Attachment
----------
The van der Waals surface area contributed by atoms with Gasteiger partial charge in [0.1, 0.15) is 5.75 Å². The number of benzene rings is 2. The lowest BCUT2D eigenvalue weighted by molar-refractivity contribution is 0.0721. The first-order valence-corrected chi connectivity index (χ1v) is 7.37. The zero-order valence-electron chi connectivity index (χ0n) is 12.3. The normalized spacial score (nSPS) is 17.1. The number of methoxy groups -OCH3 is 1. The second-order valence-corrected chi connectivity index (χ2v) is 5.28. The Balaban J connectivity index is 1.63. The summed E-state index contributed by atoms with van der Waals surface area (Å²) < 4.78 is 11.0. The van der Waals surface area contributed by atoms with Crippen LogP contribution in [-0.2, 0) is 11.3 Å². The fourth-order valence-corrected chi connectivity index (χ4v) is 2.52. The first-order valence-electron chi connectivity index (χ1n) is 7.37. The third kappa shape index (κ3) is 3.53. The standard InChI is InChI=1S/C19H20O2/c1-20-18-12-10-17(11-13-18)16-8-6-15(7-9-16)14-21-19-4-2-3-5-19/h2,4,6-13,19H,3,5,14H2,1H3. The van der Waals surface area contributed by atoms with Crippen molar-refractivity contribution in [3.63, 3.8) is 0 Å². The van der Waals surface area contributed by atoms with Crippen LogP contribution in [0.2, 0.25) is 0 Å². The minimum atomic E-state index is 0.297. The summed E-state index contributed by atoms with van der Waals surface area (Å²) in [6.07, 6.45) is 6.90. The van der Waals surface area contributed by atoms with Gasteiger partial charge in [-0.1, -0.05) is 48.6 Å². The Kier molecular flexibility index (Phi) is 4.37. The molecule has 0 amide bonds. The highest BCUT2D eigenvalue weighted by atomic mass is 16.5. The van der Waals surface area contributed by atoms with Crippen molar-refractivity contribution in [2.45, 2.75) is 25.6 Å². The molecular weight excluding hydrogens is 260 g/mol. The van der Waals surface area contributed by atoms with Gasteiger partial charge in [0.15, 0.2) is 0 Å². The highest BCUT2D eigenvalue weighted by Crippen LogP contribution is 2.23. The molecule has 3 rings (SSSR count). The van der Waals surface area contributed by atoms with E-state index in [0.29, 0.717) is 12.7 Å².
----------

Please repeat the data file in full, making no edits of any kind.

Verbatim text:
The van der Waals surface area contributed by atoms with Gasteiger partial charge in [0.1, 0.15) is 5.75 Å². The number of benzene rings is 2. The lowest BCUT2D eigenvalue weighted by molar-refractivity contribution is 0.0721. The first-order valence-corrected chi connectivity index (χ1v) is 7.37. The zero-order valence-electron chi connectivity index (χ0n) is 12.3. The normalized spacial score (nSPS) is 17.1. The number of methoxy groups -OCH3 is 1. The second-order valence-corrected chi connectivity index (χ2v) is 5.28. The Balaban J connectivity index is 1.63. The summed E-state index contributed by atoms with van der Waals surface area (Å²) < 4.78 is 11.0. The van der Waals surface area contributed by atoms with Crippen LogP contribution in [-0.2, 0) is 11.3 Å². The fourth-order valence-corrected chi connectivity index (χ4v) is 2.52. The first-order valence-electron chi connectivity index (χ1n) is 7.37. The third kappa shape index (κ3) is 3.53. The standard InChI is InChI=1S/C19H20O2/c1-20-18-12-10-17(11-13-18)16-8-6-15(7-9-16)14-21-19-4-2-3-5-19/h2,4,6-13,19H,3,5,14H2,1H3. The van der Waals surface area contributed by atoms with Crippen molar-refractivity contribution in [3.63, 3.8) is 0 Å². The van der Waals surface area contributed by atoms with Crippen LogP contribution in [0.2, 0.25) is 0 Å². The minimum atomic E-state index is 0.297. The summed E-state index contributed by atoms with van der Waals surface area (Å²) in [6.07, 6.45) is 6.90. The van der Waals surface area contributed by atoms with Gasteiger partial charge in [-0.1, -0.05) is 48.6 Å². The Kier molecular flexibility index (Phi) is 4.37. The molecule has 0 amide bonds. The highest BCUT2D eigenvalue weighted by atomic mass is 16.5. The van der Waals surface area contributed by atoms with Crippen molar-refractivity contribution in [2.45, 2.75) is 25.6 Å². The molecular weight excluding hydrogens is 260 g/mol. The van der Waals surface area contributed by atoms with Gasteiger partial charge in [0.15, 0.2) is 0 Å². The highest BCUT2D eigenvalue weighted by Crippen LogP contribution is 2.23. The molecule has 3 rings (SSSR count). The van der Waals surface area contributed by atoms with E-state index in [0.29, 0.717) is 12.7 Å².